A conversation with Mikhail Baryshnikov
Although Guthrie Artistic Director Joe Dowling will be "interviewing" dancer-guru Mikhail Baryshnikov for the theater's 2004 Global Voices program, I have a few important questions for him as well (also about art and life).
First, what does Baryshnikov eat for breakfast? After all, he's tiptoed tirelessly across the globe, from Russia to Broadway, performing both as principal dancer and artistic director. This winter, the Baryshnikov Arts Center opens in New York. At the danger of sounding like a cereal spy soliciting celebrity endorsement, I really want to know: how does this man start his day?
Second, can he suggest a regimen for the perpetually awkward? What should I do to look more graceful as I break my little toe when I walk into doors (benches, walls, etc.)?
Finally, as a man known for his gentility, what pisses him off?
I'm not sure if he'll answer these all-important questions, but he will be joining an impressive canon of Global Voices speakers (including playwright Arthur Miller, composer/lyricist Stephen Sondheim and author Isabel Allende, to name a few).
Baryshnikov was commissioned by the Guthrie for the lab's "Forbidden Christmas or the Doctor and the Patient," an absurdist-drama/ fantasy-allegory about a couple's turbulent Christmas Eve set in the 1950s Soviet Union.
Baryshnikov interview: Monday, May 17, 7:30 p.m.
Guthrie Theater, 725 Vineland Pl.
'Forbidden Christmas': Through Sunday, May 23, various times,
Guthrie Lab, 700 N. 1st St.
Mentor Series 25th Anniversary
This reading from writers David Haynes, John Jodzio and Holly Smart marks the Loft Literary Center's 25th Anniversary of the Mentor Series. This inspiring trio features a wide breadth of material -- with something for every kind of novel tingling -- but also have something in common: they're all teachers.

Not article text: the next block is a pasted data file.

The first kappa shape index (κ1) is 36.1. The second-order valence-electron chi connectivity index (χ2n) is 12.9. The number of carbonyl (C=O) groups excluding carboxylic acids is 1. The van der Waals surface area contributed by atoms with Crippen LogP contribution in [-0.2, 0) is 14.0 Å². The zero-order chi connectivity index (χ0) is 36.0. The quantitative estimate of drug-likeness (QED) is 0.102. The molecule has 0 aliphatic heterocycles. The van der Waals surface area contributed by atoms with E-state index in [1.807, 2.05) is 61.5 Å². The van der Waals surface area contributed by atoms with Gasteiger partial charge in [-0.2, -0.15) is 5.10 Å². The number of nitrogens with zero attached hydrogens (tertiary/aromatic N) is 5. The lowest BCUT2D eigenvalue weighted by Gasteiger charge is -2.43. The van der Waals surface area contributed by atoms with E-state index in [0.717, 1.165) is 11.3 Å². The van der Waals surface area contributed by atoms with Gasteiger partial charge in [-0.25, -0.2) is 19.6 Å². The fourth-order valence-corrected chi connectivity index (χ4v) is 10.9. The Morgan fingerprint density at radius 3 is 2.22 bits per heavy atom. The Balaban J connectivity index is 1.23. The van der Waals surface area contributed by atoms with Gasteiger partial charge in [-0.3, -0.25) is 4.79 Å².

Novelist David Haynes is a teacher at Southern Methodist University; he attributes much of his wisdom to his classroom experience, from working with college students to 5th-graders. In his fourth, most recent novel, "The Full Matilda," readers enter the conflicted internal monologue of the African-American Matilda, a Washington, D.C. caterer who's examining what's really on her menu as she serves senators and high-class officials.
St. Paul assistant teacher John Jodzio has been featured in magazines like "The Quarterly," and the Web zine "In Posse." Jodzio is in-progress on a novel: "Six Foot Four with a Pompadour."
Also joining the fray is Holly Smart, who'll discuss Art Therapy, which she teaches at Metro State University (which has campuses in St. Paul and Downtown Minneapolis). Smart also practices psychotherapy at Chrysalis: A Center for Women and privately in St. Paul.
Saturday, May 22, 7:30 p.m.
Loft Literary Center, 1011 Washington Ave. S.